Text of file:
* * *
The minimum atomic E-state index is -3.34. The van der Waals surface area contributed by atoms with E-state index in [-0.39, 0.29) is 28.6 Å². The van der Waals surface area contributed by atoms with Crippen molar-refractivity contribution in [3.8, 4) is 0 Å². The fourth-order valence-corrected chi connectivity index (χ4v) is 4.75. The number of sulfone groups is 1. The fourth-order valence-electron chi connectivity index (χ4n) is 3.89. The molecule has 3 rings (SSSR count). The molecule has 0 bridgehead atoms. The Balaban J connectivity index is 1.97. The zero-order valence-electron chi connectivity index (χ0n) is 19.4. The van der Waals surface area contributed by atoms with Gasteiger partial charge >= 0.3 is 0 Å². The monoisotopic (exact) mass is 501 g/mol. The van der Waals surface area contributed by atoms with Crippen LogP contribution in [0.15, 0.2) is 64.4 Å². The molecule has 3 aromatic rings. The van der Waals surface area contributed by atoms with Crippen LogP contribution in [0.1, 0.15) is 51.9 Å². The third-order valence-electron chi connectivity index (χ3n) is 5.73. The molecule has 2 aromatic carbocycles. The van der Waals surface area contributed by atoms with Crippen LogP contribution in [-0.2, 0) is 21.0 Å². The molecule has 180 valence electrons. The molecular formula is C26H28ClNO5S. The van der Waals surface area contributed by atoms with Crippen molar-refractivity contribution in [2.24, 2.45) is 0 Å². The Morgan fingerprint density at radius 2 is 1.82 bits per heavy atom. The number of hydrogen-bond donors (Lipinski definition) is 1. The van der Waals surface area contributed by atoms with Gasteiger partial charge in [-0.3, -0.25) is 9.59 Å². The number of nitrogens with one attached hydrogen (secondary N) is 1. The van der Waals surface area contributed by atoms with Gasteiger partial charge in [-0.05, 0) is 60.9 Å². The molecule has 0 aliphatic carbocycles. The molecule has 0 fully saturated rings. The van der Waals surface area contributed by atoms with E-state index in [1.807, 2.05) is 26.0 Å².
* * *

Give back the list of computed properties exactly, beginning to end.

The minimum atomic E-state index is -3.34. The van der Waals surface area contributed by atoms with E-state index in [-0.39, 0.29) is 28.6 Å². The van der Waals surface area contributed by atoms with Crippen molar-refractivity contribution in [3.8, 4) is 0 Å². The fourth-order valence-corrected chi connectivity index (χ4v) is 4.75. The number of sulfone groups is 1. The fourth-order valence-electron chi connectivity index (χ4n) is 3.89. The molecule has 3 rings (SSSR count). The molecule has 0 bridgehead atoms. The Balaban J connectivity index is 1.97. The zero-order valence-electron chi connectivity index (χ0n) is 19.4. The van der Waals surface area contributed by atoms with Gasteiger partial charge >= 0.3 is 0 Å². The monoisotopic (exact) mass is 501 g/mol. The van der Waals surface area contributed by atoms with Crippen LogP contribution in [0.15, 0.2) is 64.4 Å². The molecule has 3 aromatic rings. The van der Waals surface area contributed by atoms with Crippen LogP contribution in [0.1, 0.15) is 51.9 Å². The third-order valence-electron chi connectivity index (χ3n) is 5.73. The molecule has 2 aromatic carbocycles. The van der Waals surface area contributed by atoms with Crippen LogP contribution in [-0.2, 0) is 21.0 Å². The molecule has 180 valence electrons. The molecular formula is C26H28ClNO5S. The van der Waals surface area contributed by atoms with Crippen molar-refractivity contribution in [2.24, 2.45) is 0 Å². The Morgan fingerprint density at radius 2 is 1.82 bits per heavy atom. The number of hydrogen-bond donors (Lipinski definition) is 1. The van der Waals surface area contributed by atoms with Gasteiger partial charge in [-0.3, -0.25) is 9.59 Å². The number of nitrogens with one attached hydrogen (secondary N) is 1. The van der Waals surface area contributed by atoms with Gasteiger partial charge in [-0.05, 0) is 60.9 Å². The molecule has 0 aliphatic carbocycles. The molecule has 0 fully saturated rings. The van der Waals surface area contributed by atoms with E-state index in [1.807, 2.05) is 26.0 Å².